Lee Westwood’s British Open hopes have an air of uncertainty
Next to fellow Englishman Justin Rose, Lee Westwood is probably the most in-form golfer on the planet going into the British Open at St Andrews, which happens to start in just under two weeks. His victory at the St. Jude Classic less than a month ago put the rest of the sport on notice that he was going to be a player to watch during the major championships.
Westwood attributed his recent success on the course to one thing, and that’s his ability to get in the fitness trailer and work tirelessly when most players were trying to rest and recuperate. In a Golf World article by John Huggans, Westwood detailed the training regimen he’s gone through to transform his body from a doughy physique to his current athletic build that allowed him to shed 22 pounds.
Given the work he’s put into turning his golf game — and his health — around, the news that Westwood had to withdraw from the JP McManus Pro-Am on Monday had to leave many wondering if a recent leg injury could derail the British Open hopes for one of the game’s hottest players.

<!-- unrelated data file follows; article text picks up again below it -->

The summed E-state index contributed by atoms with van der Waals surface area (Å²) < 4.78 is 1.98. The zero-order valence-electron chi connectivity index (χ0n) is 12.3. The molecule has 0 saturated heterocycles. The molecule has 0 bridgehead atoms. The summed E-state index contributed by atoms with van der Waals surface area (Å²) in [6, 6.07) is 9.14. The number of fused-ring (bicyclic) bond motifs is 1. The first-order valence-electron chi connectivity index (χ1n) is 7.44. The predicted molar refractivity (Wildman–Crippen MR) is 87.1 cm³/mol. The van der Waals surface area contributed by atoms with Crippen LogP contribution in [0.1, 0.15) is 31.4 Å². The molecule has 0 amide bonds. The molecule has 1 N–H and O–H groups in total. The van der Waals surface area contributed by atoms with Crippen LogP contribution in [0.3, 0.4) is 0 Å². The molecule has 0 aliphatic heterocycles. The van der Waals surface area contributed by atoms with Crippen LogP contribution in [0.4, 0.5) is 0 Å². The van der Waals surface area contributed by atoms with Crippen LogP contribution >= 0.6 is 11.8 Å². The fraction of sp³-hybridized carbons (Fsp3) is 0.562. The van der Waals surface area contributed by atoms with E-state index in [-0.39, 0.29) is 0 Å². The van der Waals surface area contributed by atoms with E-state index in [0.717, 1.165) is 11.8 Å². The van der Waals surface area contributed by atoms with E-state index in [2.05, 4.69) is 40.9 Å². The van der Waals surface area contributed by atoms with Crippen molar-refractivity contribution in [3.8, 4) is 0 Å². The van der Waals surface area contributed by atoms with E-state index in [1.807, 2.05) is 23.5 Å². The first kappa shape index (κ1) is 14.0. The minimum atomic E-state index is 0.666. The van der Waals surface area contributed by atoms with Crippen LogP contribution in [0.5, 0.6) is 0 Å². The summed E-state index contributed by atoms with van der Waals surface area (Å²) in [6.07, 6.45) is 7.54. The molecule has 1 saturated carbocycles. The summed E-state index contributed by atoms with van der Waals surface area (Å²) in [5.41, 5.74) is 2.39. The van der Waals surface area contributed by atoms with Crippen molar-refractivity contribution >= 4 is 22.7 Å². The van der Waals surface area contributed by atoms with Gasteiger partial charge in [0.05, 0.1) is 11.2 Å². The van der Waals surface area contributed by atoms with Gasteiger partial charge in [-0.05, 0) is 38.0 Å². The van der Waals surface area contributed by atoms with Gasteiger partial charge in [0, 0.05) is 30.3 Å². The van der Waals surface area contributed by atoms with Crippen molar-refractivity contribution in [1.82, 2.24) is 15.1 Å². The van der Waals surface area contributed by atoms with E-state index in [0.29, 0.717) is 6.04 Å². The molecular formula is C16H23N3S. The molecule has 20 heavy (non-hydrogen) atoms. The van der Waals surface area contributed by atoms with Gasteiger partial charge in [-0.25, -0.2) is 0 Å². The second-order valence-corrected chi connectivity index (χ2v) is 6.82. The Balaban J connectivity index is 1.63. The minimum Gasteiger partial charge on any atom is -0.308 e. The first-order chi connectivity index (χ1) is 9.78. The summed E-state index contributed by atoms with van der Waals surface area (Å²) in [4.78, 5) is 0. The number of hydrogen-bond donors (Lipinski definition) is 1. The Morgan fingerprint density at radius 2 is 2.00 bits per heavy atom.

As Martin Dempster noted in The Scotsman, Westwood is fighting a race against time to play in the British Open:
… Westwood, the world No 3 was having intensive treatment to his right calf after limping through last week’s French Open in Paris.
The Englishman, who lost by a shot at Turnberry last year and was runner-up in The Masters in April, feared he might have had a blood clot or deep vein thrombosis after an on-course examination at Le Golf National. Hospital tests put his mind at rest on that, but Westwood was hardly able to put any weight on the leg towards the end of his final round and was advised to have an MRI scan.
Winner at Loch Lomond in 1998, Westwood pulled out of this week’s Barclays Scottish Open a fortnight ago so that he could prepare properly for the Open Championship, but now his plans to pay an early visit to the Old Course have been thrown into doubt.
The fact that Westwood was unable to put any weight on the leg at one point is very troubling. Given the importance of the weight shift in a golf swing, this is probably the last injury Westwood would want to deal with prior to the third major of the year.
Skipping out on Scottish Open should afford Westwood the necessary time to rest his leg, but it also means he’ll miss the chance to practice at St. Andrews prior to the Open Championship. While I have no idea how Westwood picked up the injury, it is troubling to see him fighting an injury after really dedicating himself to a workout plan that was supposed to cut down on the niggling injuries.